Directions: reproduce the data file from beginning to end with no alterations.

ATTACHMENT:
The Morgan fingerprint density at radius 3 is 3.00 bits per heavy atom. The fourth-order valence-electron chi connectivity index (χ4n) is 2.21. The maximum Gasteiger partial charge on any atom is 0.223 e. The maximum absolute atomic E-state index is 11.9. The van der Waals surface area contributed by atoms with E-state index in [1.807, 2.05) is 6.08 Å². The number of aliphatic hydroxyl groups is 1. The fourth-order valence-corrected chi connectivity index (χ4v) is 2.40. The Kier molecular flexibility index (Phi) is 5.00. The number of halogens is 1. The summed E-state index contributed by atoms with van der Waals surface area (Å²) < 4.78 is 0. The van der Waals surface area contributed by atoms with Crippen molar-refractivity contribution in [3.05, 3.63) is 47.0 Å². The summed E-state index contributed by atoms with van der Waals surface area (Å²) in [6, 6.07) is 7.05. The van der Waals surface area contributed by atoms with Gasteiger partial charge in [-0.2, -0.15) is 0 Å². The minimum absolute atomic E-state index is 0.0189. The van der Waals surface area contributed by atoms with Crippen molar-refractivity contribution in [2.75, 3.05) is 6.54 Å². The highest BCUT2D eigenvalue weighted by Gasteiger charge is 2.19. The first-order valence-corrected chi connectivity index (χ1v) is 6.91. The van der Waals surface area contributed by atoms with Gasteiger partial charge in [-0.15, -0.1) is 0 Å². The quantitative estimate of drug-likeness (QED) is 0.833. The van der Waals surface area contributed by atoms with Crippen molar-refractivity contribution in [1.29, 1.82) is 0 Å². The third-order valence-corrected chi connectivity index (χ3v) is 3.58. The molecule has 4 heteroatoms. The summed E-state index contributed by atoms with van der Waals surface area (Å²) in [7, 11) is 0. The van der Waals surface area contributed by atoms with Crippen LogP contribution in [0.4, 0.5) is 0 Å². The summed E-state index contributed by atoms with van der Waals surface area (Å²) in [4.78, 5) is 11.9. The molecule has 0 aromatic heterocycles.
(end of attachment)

The Morgan fingerprint density at radius 3 is 3.00 bits per heavy atom. The fourth-order valence-electron chi connectivity index (χ4n) is 2.21. The maximum Gasteiger partial charge on any atom is 0.223 e. The maximum absolute atomic E-state index is 11.9. The van der Waals surface area contributed by atoms with E-state index in [1.807, 2.05) is 6.08 Å². The number of aliphatic hydroxyl groups is 1. The fourth-order valence-corrected chi connectivity index (χ4v) is 2.40. The Kier molecular flexibility index (Phi) is 5.00. The number of halogens is 1. The summed E-state index contributed by atoms with van der Waals surface area (Å²) < 4.78 is 0. The van der Waals surface area contributed by atoms with Crippen molar-refractivity contribution in [3.05, 3.63) is 47.0 Å². The summed E-state index contributed by atoms with van der Waals surface area (Å²) in [6, 6.07) is 7.05. The van der Waals surface area contributed by atoms with Gasteiger partial charge in [-0.2, -0.15) is 0 Å². The minimum absolute atomic E-state index is 0.0189. The van der Waals surface area contributed by atoms with Crippen molar-refractivity contribution in [2.75, 3.05) is 6.54 Å². The highest BCUT2D eigenvalue weighted by Gasteiger charge is 2.19. The first-order valence-corrected chi connectivity index (χ1v) is 6.91. The van der Waals surface area contributed by atoms with Gasteiger partial charge in [-0.15, -0.1) is 0 Å². The quantitative estimate of drug-likeness (QED) is 0.833. The van der Waals surface area contributed by atoms with Crippen molar-refractivity contribution in [1.29, 1.82) is 0 Å². The third-order valence-corrected chi connectivity index (χ3v) is 3.58. The molecule has 4 heteroatoms. The summed E-state index contributed by atoms with van der Waals surface area (Å²) in [7, 11) is 0. The van der Waals surface area contributed by atoms with Crippen LogP contribution in [0.4, 0.5) is 0 Å². The summed E-state index contributed by atoms with van der Waals surface area (Å²) in [4.78, 5) is 11.9. The molecule has 0 aromatic heterocycles.